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My First Satellite Contacts with AO-92

I’d only ever heard it was possible to work amateur satellites with hand held radios, and all the accompanying photos usually involved waving around a modest sized handheld Yagi. All that changed when I saw a posted a video posted on the Central Coast Amateur Radio Club Facebook page showing AO-92 being worked with Yaesu VX8 handheld with an after-market whip antenna.

A quick check of the passes saw really favourable conditions to work AO-92 as it passed overhead on Friday 14th December 2018 from around 11.22pm local time.

I quickly set up the frequencies in my IC-T90A, gave a couple of friends a heads up to listen for me and waited.

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WWFF Afternoon – Mount Field National Park VKFF-0347


Activation from Wombat Moor in Mt Field NP.

We’ve had some fantastic weather down in VK7 recently, and today I decided to take full advantage of it with a solo trip to Mt Field National Park. This was mainly supposed to be a photography mission today, with the FT-817 thrown in “just in case”, however arriving at the park and seeing maybe around 100 cars I decided to put the photography on hold until later in the afternoon and headed up to Wombat Moore.

The linked dipole was in the car today, as fun as the EFHW is, the Dipole is much easier to set up as free standing.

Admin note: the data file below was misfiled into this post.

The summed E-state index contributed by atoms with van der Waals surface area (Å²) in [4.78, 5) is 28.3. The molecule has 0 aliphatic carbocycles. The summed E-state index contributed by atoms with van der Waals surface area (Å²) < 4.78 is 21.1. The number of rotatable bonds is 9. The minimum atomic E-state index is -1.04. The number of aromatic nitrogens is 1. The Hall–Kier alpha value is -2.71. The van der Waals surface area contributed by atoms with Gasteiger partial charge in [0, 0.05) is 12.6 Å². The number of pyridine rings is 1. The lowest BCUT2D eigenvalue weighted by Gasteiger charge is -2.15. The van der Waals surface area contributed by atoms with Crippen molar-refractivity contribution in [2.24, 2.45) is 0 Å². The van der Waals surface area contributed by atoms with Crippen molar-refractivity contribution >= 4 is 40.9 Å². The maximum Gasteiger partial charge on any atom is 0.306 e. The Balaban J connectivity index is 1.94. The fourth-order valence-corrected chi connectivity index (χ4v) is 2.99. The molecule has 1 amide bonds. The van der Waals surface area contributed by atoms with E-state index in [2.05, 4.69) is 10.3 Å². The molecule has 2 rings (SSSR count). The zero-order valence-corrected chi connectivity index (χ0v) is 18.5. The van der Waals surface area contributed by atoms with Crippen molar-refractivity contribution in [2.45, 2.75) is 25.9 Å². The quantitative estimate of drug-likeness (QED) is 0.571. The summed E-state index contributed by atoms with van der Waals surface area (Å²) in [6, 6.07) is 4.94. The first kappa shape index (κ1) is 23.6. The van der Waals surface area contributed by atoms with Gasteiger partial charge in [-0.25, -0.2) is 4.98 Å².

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RD Contest 2017

RTTY QSOs during 2017 RD Contest

RTTY QSOs during 2017 RD Contest

The 2017 RD Contest was over the weekend of August 12-13 and I was keen to participate this year, having been unable to participate last year due to my involvement in the Festival of Bright Ideas. With Tasmania winning the state vs state competition, I was keen to do my bit to defend that title.

With the waning solar cycle leading to pretty poor propagation conditions in my near NVIS antenna setup, my focus had been working local stations on VHF and higher bands. Critically, I was now in a position to take advantage of the allowed RTTY digital mode, which was worth double points on 144Mhz and 430Mhz, 4 points on the 23cm band, and a triple multiplier between 1am and 6am meaning there was up to 12 points per contact on offer!

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A 3D Case for the TNC-Pi

TNC-Pi Printed Enclosure

TNC-Pi Printed Enclosure

In my last post, one of the things I mentioned was that I built a TNC-Pi shield for my Raspberry Pi, that allows be take part in packet radio. One of the things I didn’t like so much was that I had nothing to put it in to protect the circuits from dust or a misplaced screwdriver shorting out the board.

I was therefore pretty happy to receive as a birthday gift a 3D Printed enclosure designed to hold the Raspberry Pi and TNC from Scott VK7LXX. I’d pointed out the design about a week earlier when looking around, but lacked access to a 3D printer and spare time needed to print.

As you can see in the image to the left and above, it makes quite a comfortable fit. I used a bit of foam to sandwich between the Pi-TNC and the USB ports of the Pi just to prevent any contact of soldered joints with the metal casing around the USB connectors.